Famed comedian and talk show host Stephen Colbert has long acknowledged “The Colbert Bump,” meaning the increased popularity of a person, website or issue after appearing as a guest or discussed on his show, The Colbert Report.
Here’s hoping that’s the case after last night’s show, because Colbert discussed a few issues near and dear to our hearts here at Public Citizen.
First, he discussed the new Consumer Financial Protection Bureau, created with the new Wall Street reform law, and mentioned Elizabeth Warren as liberals’ pick to head the new agency. (Public Citizen thinks she should.) But then — BAM — Colbert plays a clip of Warren discussing another Public Citizen issue: complicated credit card agreements laden with traps for consumers, or more generally, forced arbitration.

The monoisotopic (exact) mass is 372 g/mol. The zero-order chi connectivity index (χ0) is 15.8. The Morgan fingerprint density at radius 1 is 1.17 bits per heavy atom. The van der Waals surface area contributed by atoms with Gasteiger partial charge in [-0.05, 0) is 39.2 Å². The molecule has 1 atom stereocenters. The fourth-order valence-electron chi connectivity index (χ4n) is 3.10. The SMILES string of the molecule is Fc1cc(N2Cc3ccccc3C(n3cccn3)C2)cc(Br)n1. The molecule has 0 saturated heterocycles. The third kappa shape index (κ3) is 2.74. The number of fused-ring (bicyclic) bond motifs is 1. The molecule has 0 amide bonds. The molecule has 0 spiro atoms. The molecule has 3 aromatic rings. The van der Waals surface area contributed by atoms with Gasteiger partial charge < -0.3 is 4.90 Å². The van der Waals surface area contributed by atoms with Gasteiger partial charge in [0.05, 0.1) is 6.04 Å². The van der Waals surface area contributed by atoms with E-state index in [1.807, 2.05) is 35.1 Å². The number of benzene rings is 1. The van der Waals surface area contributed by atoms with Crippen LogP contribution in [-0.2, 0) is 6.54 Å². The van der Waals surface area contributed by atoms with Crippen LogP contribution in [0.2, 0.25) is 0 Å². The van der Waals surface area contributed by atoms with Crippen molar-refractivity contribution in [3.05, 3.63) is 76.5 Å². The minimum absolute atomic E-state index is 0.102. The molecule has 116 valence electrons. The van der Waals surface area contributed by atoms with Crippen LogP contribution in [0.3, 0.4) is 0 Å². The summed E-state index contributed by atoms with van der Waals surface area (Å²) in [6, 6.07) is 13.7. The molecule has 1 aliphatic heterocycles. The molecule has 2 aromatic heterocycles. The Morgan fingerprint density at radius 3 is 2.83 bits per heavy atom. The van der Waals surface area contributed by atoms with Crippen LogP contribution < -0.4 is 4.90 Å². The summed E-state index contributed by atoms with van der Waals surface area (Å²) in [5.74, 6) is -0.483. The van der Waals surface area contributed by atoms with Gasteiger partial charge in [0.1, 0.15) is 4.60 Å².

In a taped segment from 2009, Warren denounces current credit card agreements for trying to take advantage of consumers.
“A typical credit card contract today is nearly 30 pages long,” she said. “Back in 1980, it was about a page and a half long. That additional 28 pages is mostly full of tricks and traps.”
“Tricks and traps?” Colbert countered. “My credit card contract is perfectly clear,” he said as he pulled out a magnifying glass to read his copy. He continued to spit out a torrent of unintelligible legalese as the audience started laughing. Yes, perfectly clear. “That just means, if I don’t make my payment in time, I have to confess to the murder of a drifter,” Colbert clarified.
This clip from the show concludes with an interview with Rep. Barney Frank (D-Mass.), chairman of the House banking committee, to discuss the CFPB. They have a great back and forth that’s definitely worth watching.